Funding. The project was funded by the Academy of Finland (grant numbers 255770 and 132362 to H.H.), the South-Eastern Norway Regional Health Authority (grant to K.D.-J.), the Novo Nordisk Foundation (grant to K.D.-J.), and through the PEVNET (Persistent Virus Infection in Diabetes Network) Study Group funded by the European Union’s Seventh Framework Programme (FP7/2007-2013) under grant agreement number 261441 PEVNET. The participants of the PEVNET consortium are described at www.uta.fi/med/pevnet/publications.html. The control materials were provided to the Exeter and Tampere laboratories by nPOD (www.jdrfnPOD.org) and the Nordic Network for Islet Transplantation (www.nordicislets.com). This research was performed with the support of nPOD, a collaborative type 1 diabetes research project sponsored by JDRF. Organ procurement organizations partnering with nPOD to provide research resources are listed at www.jdrfnpod.org/for-partners/npod-partners. The work in Uppsala was supported by the Swedish Medical Research Council (VR K2011-65X-12219-15-6), the Diabetes Wellness Foundation, and JDRF.

No sponsors or funders have taken part in designing, conducting, or any other part of this study.

Duality of Interest. H.H. is a board member and stock/shareholder of Vactech Ltd. No other potential conflicts of interest relevant to this article were reported.

Author Contributions. L.K. contributed to all parts of the study; clinical coordination and patient recruitment; data collection, analysis, and interpretation; and drafting of the manuscript. B.E. and T.B. contributed to the surgery and writing of the article. G.F., O.K., H.H., and J.L. contributed to the study design and data analysis and interpretation. O.S., M.A., M.C.E., S.J.R., P.L., N.G.M., S.O., M.O., and J.E.L. contributed to the data analysis and interpretation. D.U. and K.F.H. contributed to the study design, data interpretation, and writing of the manuscript. K.D.-J., as the principal investigator of the study, had the initial idea of the DiViD and contributed to the study design; funding; regulatory issues; international collaboration; data collection, analysis, and interpretation; and writing of the manuscript. L.K. and K.D.-J. are the guarantors of this work and, as such, had full access to all the data in the study and take responsibility for the integrity of the data and the accuracy of the data analysis.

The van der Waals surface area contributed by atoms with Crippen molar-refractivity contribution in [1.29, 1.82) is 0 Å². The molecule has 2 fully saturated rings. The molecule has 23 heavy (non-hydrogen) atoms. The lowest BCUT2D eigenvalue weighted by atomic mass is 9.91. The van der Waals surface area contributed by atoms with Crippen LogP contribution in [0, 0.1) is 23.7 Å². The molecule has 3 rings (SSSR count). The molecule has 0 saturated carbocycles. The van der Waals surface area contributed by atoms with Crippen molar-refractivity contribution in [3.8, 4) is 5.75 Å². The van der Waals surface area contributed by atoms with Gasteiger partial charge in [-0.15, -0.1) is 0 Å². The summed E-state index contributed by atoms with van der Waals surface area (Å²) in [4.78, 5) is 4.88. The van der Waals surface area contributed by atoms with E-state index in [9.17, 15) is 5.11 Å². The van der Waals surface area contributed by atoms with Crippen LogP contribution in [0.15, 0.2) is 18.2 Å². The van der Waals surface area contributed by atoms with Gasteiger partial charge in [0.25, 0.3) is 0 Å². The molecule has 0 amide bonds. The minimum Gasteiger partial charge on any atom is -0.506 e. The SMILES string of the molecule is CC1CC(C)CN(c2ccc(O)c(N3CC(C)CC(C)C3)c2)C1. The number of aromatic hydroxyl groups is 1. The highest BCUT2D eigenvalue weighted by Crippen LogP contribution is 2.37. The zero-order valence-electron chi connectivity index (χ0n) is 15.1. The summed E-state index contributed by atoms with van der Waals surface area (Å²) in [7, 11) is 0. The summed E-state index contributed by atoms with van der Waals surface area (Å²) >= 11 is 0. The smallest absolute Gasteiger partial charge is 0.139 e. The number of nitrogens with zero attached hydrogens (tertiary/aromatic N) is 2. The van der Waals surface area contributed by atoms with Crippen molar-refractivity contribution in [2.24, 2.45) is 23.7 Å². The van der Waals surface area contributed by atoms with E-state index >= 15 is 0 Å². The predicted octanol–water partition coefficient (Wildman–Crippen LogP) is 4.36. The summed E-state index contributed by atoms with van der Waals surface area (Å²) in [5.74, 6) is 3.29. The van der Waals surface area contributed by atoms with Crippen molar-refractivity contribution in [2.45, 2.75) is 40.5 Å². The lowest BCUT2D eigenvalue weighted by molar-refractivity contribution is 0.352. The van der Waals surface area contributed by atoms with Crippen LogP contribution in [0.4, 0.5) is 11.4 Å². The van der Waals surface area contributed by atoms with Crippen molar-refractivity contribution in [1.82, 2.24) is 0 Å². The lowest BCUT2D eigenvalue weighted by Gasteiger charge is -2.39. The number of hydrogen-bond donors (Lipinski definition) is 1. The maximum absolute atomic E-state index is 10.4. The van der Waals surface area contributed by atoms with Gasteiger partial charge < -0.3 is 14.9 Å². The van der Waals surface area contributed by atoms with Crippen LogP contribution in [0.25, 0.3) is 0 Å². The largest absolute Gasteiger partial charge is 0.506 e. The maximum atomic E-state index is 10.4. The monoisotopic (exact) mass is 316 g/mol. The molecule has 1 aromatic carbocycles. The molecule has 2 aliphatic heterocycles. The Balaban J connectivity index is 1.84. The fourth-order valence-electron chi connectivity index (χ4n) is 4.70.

1.
Atkinson
MA
,
Eisenbarth
GS
,
Michels
AW
.
Type 1 diabetes
.
Lancet
2014
;
383
:
69
82
[PubMed]
2.
Gundersen
E
.
Is diabetes of infectious origin
?
J Infect Dis
1927
;
41
:
197
202
3.
Yeung
WC
,
Rawlinson
WD
,
Craig
ME
.
Enterovirus infection and type 1 diabetes mellitus: systematic review and meta-analysis of observational molecular studies
.
BMJ
2011
;
342
:
d35
[PubMed]
4.
Yoon
JW
,
Austin
M
,
Onodera
T
,
Notkins
AL
.
Isolation of a virus from the pancreas of a child with diabetic ketoacidosis
.
N Engl J Med
1979
;
300
:
1173
1179
[PubMed]
5.
Oikarinen
S
,
Martiskainen
M
,
Tauriainen
S
, et al
.
Enterovirus RNA in blood is linked to the development of type 1 diabetes
.
Diabetes
2011
;
60
:
276
279
[PubMed]
6.
Stene
LC
,
Oikarinen
S
,
Hyöty
H
, et al
.
Enterovirus infection and progression from islet autoimmunity to type 1 diabetes: the Diabetes and Autoimmunity Study in the Young (DAISY)
.
Diabetes
2010
;
59
:
3174
3180
[PubMed]
7.
Coppieters
KT
,
Roep
BO
,
von Herrath
MG
.
Beta cells under attack: toward a better understanding of type 1 diabetes immunopathology
.
Semin Immunopathol
2011
;
33
:
1
7
[PubMed]
8.
Foulis
AK
,
Liddle
CN
,
Farquharson
MA
,
Richmond
JA
,
Weir
RS
.